In one configuration of a dual chamber extra-aortic balloon pump described by Nielson and Chiu, in the book Biomechanical Cardiac Assist Cardiomyoplasty and Muscle-Powered Devices, edited by Ray C. J. Chiu, Futura Publishing Co., Inc., Mount Kisco, 1986 pp. 141-150, a blood pump having a flexible and movable diaphragm is moved by pressure inflating the diaphragm within the pump and is deflated by the normal diastolic vascular pressure. In a counterpulsating fashion, not unlike the function in intra-aortic balloon pumping, the diaphragm is inflated during cardiac diastole and allowed to deflate during systole. The benefit of such action is twofold. Pressure augmentation during diastole infuses the coronaries with extra blood and, thus, oxygen as well as increasing perfusion to the body. Passive pump diaphragm deflation during systole suddenly increases the vascular volume allowing the heart to work against an easier load and so expends less cardiac energy for the amount of blood moved. The net effect is to supply the sick heart with more oxygen during diastole while the heart needs to consume less oxygen in systole for the same blood volume moved. After connecting the balloon to the aorta so that it will be compressed by the latissimus dorsi muscle, the burst stimulator can stimulate the latissimus dorsi muscle during diastole to achieve significant diastolic augmentation. Also see U.S. Pat. No. 4,411,268 to Cox.
To the present time, technical development, when using skeletal muscle as a power source, has only been able to provide positive pressure to the aortic assist counter pulsating blood pump during diastole but there has not been available the means to implement active suction during systole. Similarly, with the cardiac cup, both positive and then negative pressure are required for ideal operation. This invention provides the means for such regulation to meet this need.
It is a purpose of the present invention to provide cardiac assist systems of various embodiments which are totally implanted corporeally.
It is a purpose of the present invention to provide improvements in known systems which make use of muscle powered peri-cardiac cup copulsation devices and aortic balloon pumps which are skeletal muscle powered.
It is a further aim of the present invention to provide an improved pressure conversion regulator for coordinating the cardiac assist copulsation and counterpulsation devices.
An improved system in accordance with the present invention comprises a copulsation and a counterpulsation cardiac assist device wherein the copulsation means includes an extra-ventricular assist means including a fluid expansible envelope for compressing the heart during systole and the counterpulsation means comprises an aortic pump means including a fluid expansible balloon for moving blood in the aorta during diastole. Muscle powered fluid pressure means are provided for supplying alternating fluid pressure to the copulsation means and to the counterpulsation means. Means are provided for sensing the heart rate and means for producing an electric pulse to the selected muscles to contract the respective muscles in response to signals from the means for detecting the heart rate for producing the required alternating fluid pressure flow.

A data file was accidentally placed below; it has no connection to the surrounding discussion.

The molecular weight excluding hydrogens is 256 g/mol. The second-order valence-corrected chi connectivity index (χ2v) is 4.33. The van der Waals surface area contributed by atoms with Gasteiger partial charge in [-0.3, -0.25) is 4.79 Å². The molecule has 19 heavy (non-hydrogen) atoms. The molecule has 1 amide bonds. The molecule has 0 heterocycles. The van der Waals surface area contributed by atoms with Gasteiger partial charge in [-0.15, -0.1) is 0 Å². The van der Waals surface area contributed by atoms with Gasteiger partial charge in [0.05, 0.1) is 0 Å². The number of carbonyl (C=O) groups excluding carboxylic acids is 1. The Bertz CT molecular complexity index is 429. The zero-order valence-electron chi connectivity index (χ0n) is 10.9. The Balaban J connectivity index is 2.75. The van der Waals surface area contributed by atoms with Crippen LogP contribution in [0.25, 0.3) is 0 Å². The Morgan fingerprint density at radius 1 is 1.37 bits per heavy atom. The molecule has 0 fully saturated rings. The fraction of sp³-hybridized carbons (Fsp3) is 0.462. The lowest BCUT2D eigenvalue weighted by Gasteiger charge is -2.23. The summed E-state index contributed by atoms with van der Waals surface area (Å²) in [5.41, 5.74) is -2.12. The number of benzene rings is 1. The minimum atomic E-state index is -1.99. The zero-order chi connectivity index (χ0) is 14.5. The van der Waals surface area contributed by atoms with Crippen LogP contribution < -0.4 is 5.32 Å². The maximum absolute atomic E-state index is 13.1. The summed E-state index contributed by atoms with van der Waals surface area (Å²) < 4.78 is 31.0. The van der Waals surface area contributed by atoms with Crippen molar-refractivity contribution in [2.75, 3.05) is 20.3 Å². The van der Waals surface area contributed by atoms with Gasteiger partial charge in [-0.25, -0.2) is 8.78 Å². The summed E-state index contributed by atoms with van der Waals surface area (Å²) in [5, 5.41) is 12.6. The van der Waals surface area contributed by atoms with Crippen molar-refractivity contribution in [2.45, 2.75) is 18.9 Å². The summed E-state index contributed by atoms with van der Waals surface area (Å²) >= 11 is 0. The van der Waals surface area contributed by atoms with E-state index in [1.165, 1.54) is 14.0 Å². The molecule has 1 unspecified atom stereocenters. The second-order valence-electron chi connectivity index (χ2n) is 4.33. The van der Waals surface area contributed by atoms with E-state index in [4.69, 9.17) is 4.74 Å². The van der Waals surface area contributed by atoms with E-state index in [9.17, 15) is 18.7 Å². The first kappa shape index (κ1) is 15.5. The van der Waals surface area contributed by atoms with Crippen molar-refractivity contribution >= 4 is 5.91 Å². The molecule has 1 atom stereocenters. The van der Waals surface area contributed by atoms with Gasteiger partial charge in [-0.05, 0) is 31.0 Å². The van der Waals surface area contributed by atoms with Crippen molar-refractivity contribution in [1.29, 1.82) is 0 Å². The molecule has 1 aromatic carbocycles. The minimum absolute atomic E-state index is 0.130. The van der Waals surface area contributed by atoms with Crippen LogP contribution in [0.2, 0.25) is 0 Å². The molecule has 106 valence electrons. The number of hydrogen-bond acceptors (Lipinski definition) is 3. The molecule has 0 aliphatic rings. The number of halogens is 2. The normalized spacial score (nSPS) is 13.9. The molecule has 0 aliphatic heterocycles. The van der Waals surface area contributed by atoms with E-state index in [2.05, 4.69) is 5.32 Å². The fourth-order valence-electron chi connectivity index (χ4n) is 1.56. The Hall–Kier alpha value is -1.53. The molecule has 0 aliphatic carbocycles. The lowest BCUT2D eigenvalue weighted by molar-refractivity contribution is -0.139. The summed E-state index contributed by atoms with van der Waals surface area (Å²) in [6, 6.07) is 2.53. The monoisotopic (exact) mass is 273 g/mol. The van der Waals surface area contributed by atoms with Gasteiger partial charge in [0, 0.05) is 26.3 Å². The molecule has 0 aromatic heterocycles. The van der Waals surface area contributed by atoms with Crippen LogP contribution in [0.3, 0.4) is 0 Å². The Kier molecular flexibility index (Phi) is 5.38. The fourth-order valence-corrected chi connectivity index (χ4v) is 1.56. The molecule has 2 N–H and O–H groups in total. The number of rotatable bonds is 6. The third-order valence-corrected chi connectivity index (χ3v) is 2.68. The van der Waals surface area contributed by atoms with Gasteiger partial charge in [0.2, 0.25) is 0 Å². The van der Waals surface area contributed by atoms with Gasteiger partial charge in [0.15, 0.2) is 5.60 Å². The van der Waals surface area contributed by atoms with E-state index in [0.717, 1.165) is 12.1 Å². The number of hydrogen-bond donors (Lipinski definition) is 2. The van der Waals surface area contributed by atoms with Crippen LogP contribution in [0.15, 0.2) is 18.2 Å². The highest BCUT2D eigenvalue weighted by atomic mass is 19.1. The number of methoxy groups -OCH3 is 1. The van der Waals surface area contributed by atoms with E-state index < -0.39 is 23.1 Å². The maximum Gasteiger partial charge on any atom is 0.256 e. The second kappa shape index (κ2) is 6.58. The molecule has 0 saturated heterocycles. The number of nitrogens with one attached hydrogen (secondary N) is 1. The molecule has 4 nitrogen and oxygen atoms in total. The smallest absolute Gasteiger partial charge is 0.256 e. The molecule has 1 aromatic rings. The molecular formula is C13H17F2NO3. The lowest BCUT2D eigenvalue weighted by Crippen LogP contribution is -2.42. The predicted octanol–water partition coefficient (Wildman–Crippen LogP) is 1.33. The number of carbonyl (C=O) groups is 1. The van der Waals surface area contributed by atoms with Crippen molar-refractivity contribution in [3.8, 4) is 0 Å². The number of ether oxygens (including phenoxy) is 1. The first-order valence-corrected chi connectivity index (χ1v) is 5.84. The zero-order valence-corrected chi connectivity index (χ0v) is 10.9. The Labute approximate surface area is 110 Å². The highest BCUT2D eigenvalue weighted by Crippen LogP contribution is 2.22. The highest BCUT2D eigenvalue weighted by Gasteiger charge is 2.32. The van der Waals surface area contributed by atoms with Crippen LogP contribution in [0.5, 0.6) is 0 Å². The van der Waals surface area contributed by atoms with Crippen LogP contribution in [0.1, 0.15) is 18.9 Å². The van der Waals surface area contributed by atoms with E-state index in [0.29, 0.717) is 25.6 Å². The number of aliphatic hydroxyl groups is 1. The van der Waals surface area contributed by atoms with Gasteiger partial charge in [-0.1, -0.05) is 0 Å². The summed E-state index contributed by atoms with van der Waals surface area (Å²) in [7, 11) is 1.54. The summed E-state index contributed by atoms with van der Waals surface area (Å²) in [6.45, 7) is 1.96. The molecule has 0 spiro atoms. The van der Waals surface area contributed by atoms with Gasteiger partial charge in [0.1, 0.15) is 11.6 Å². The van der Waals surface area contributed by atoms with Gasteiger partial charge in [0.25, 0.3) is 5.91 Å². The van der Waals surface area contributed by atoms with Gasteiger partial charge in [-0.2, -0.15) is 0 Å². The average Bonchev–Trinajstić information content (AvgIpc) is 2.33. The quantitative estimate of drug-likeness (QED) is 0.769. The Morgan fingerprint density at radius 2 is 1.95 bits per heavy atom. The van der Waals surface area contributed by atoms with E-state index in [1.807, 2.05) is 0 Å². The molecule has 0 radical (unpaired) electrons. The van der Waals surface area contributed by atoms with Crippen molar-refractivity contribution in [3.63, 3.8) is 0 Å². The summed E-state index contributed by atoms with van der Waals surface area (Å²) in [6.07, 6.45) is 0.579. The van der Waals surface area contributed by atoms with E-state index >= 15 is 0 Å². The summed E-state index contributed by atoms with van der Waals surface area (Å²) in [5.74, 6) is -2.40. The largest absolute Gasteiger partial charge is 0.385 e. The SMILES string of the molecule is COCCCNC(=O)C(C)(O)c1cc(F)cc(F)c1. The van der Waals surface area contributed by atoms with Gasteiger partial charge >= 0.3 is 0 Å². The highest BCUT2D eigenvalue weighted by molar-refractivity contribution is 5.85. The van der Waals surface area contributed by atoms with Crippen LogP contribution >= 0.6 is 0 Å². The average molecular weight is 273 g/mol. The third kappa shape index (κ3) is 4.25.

The improved regulative device used with this system is designed to provide both positive and negative pressures in response to the alternating positive pressures provided by the muscle powered fluid pressure means. It is a four-chamber device in which the first chamber is toroidal in configuration and encircles a second chamber positioned within the open center of the toroidal first chamber. The two chambers sit on a rigid plate which in turn sits on a second set of chambers similar to the first set. The four chambers are resilient and elastic fluid pressure chambers having an independent port opening into each chamber. The ports are variously connected to the muscle powered fluid pressure means, the peri-cardiac cup and the aortic pump such that when fluid pressure is applied during systole and diastole the regulator device provides not only positive pressure but negative pressure as well to enhance withdrawal of the fluid from a respective one of the copulsation means and counterpulsation means.
In a more specific embodiment of the present invention, the regulative device includes an implantable housing defining a cavity of circular cylindrical outline having a rigid plate positioned between upper and lower sets of chambers, the chambers being expansible and contractible within the confines of the housing.
Primary advantages of the unique regulator design are:
simplicity--it can be manufactured with presently available materials;
little frictional loss--no mechanical pivot points;
chamber geometry--translates outer balloon inflation to inner chamber suction;
flat cylindrical design--functions better than a long cylindrical design. It is believed, therefore, that preferred embodiments of the regulator will have a larger diameter dimension than h eight dimension.
positive pressure transformed to negative pressure--a rigid plate keeps the inner chamber(s) inflation controlled and enables suction to occur; and
shape--shape for fixation to the spine or ribcage.